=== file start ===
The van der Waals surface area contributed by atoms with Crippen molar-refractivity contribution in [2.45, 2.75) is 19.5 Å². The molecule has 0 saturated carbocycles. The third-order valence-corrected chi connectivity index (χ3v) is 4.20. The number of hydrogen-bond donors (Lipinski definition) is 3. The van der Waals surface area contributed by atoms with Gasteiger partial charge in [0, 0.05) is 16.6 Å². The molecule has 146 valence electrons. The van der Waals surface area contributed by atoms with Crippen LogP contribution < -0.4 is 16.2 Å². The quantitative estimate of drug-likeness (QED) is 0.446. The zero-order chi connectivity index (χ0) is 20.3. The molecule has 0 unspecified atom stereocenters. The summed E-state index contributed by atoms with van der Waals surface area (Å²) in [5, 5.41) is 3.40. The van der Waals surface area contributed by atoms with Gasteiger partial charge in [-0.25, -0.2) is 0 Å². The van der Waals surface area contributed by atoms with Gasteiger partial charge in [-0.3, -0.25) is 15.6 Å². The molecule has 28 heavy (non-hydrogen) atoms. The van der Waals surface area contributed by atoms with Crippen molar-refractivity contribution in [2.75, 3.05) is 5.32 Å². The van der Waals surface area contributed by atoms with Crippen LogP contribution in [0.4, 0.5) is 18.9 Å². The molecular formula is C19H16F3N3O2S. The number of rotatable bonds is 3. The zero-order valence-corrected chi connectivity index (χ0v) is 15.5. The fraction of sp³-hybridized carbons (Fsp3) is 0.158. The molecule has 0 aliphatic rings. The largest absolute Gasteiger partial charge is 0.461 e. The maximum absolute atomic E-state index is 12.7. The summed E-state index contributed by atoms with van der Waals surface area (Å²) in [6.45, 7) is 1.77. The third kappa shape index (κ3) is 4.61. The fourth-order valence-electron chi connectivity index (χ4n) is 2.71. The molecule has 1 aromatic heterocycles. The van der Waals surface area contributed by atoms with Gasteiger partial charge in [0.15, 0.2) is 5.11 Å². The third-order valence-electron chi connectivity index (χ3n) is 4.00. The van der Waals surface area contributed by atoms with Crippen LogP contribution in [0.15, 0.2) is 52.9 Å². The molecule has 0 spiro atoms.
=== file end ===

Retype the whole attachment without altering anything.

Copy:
The van der Waals surface area contributed by atoms with Crippen molar-refractivity contribution in [2.45, 2.75) is 19.5 Å². The molecule has 0 saturated carbocycles. The third-order valence-corrected chi connectivity index (χ3v) is 4.20. The number of hydrogen-bond donors (Lipinski definition) is 3. The van der Waals surface area contributed by atoms with Gasteiger partial charge in [0, 0.05) is 16.6 Å². The molecule has 146 valence electrons. The van der Waals surface area contributed by atoms with Crippen LogP contribution < -0.4 is 16.2 Å². The quantitative estimate of drug-likeness (QED) is 0.446. The zero-order chi connectivity index (χ0) is 20.3. The molecule has 0 unspecified atom stereocenters. The summed E-state index contributed by atoms with van der Waals surface area (Å²) in [5, 5.41) is 3.40. The van der Waals surface area contributed by atoms with Gasteiger partial charge in [-0.25, -0.2) is 0 Å². The van der Waals surface area contributed by atoms with Gasteiger partial charge in [-0.3, -0.25) is 15.6 Å². The molecule has 28 heavy (non-hydrogen) atoms. The van der Waals surface area contributed by atoms with Crippen molar-refractivity contribution in [2.75, 3.05) is 5.32 Å². The van der Waals surface area contributed by atoms with Crippen LogP contribution in [0.4, 0.5) is 18.9 Å². The molecular formula is C19H16F3N3O2S. The number of rotatable bonds is 3. The zero-order valence-corrected chi connectivity index (χ0v) is 15.5. The fraction of sp³-hybridized carbons (Fsp3) is 0.158. The molecule has 0 aliphatic rings. The largest absolute Gasteiger partial charge is 0.461 e. The maximum absolute atomic E-state index is 12.7. The summed E-state index contributed by atoms with van der Waals surface area (Å²) in [6.45, 7) is 1.77. The third kappa shape index (κ3) is 4.61. The fourth-order valence-electron chi connectivity index (χ4n) is 2.71. The molecule has 1 aromatic heterocycles. The van der Waals surface area contributed by atoms with Gasteiger partial charge in [0.15, 0.2) is 5.11 Å². The third-order valence-electron chi connectivity index (χ3n) is 4.00. The van der Waals surface area contributed by atoms with Crippen LogP contribution in [0.15, 0.2) is 52.9 Å². The molecule has 0 spiro atoms.